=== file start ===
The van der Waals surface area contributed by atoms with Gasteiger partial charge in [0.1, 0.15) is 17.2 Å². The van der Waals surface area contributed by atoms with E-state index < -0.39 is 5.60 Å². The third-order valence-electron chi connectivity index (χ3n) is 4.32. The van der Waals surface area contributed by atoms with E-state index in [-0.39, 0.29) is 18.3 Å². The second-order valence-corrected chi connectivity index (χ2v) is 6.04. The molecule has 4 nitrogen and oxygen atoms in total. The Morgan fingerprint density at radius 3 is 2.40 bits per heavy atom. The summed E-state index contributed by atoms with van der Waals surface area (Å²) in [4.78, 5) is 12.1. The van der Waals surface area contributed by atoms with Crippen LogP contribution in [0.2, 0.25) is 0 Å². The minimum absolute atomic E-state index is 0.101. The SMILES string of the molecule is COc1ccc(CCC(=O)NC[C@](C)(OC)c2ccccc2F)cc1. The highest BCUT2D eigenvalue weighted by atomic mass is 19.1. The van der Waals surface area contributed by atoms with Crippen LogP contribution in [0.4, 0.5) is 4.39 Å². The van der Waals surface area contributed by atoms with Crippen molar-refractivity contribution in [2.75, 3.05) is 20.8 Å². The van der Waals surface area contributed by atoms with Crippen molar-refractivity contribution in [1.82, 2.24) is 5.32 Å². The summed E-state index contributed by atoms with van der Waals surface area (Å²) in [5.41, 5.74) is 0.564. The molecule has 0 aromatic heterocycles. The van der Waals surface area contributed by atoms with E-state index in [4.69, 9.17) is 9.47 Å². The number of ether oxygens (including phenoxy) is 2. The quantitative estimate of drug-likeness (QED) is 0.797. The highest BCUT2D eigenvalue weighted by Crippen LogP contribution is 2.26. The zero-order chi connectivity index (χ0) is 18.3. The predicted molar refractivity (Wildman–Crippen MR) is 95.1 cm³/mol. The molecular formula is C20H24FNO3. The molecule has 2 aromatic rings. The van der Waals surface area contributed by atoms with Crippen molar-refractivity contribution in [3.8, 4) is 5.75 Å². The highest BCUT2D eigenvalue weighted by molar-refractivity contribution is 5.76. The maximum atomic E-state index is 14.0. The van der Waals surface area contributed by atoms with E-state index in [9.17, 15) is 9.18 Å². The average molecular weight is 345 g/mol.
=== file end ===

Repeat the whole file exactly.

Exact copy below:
The van der Waals surface area contributed by atoms with Gasteiger partial charge in [0.1, 0.15) is 17.2 Å². The van der Waals surface area contributed by atoms with E-state index < -0.39 is 5.60 Å². The third-order valence-electron chi connectivity index (χ3n) is 4.32. The van der Waals surface area contributed by atoms with E-state index in [-0.39, 0.29) is 18.3 Å². The second-order valence-corrected chi connectivity index (χ2v) is 6.04. The molecule has 4 nitrogen and oxygen atoms in total. The Morgan fingerprint density at radius 3 is 2.40 bits per heavy atom. The summed E-state index contributed by atoms with van der Waals surface area (Å²) in [4.78, 5) is 12.1. The van der Waals surface area contributed by atoms with Crippen LogP contribution in [0.2, 0.25) is 0 Å². The minimum absolute atomic E-state index is 0.101. The SMILES string of the molecule is COc1ccc(CCC(=O)NC[C@](C)(OC)c2ccccc2F)cc1. The highest BCUT2D eigenvalue weighted by atomic mass is 19.1. The van der Waals surface area contributed by atoms with Crippen LogP contribution in [0.4, 0.5) is 4.39 Å². The van der Waals surface area contributed by atoms with Crippen molar-refractivity contribution in [2.75, 3.05) is 20.8 Å². The van der Waals surface area contributed by atoms with Crippen molar-refractivity contribution in [1.82, 2.24) is 5.32 Å². The summed E-state index contributed by atoms with van der Waals surface area (Å²) in [5.41, 5.74) is 0.564. The molecule has 0 aromatic heterocycles. The van der Waals surface area contributed by atoms with E-state index in [4.69, 9.17) is 9.47 Å². The number of ether oxygens (including phenoxy) is 2. The quantitative estimate of drug-likeness (QED) is 0.797. The highest BCUT2D eigenvalue weighted by Crippen LogP contribution is 2.26. The zero-order chi connectivity index (χ0) is 18.3. The predicted molar refractivity (Wildman–Crippen MR) is 95.1 cm³/mol. The molecular formula is C20H24FNO3. The molecule has 2 aromatic rings. The van der Waals surface area contributed by atoms with Crippen molar-refractivity contribution in [3.8, 4) is 5.75 Å². The highest BCUT2D eigenvalue weighted by molar-refractivity contribution is 5.76. The maximum atomic E-state index is 14.0. The van der Waals surface area contributed by atoms with E-state index in [9.17, 15) is 9.18 Å². The average molecular weight is 345 g/mol.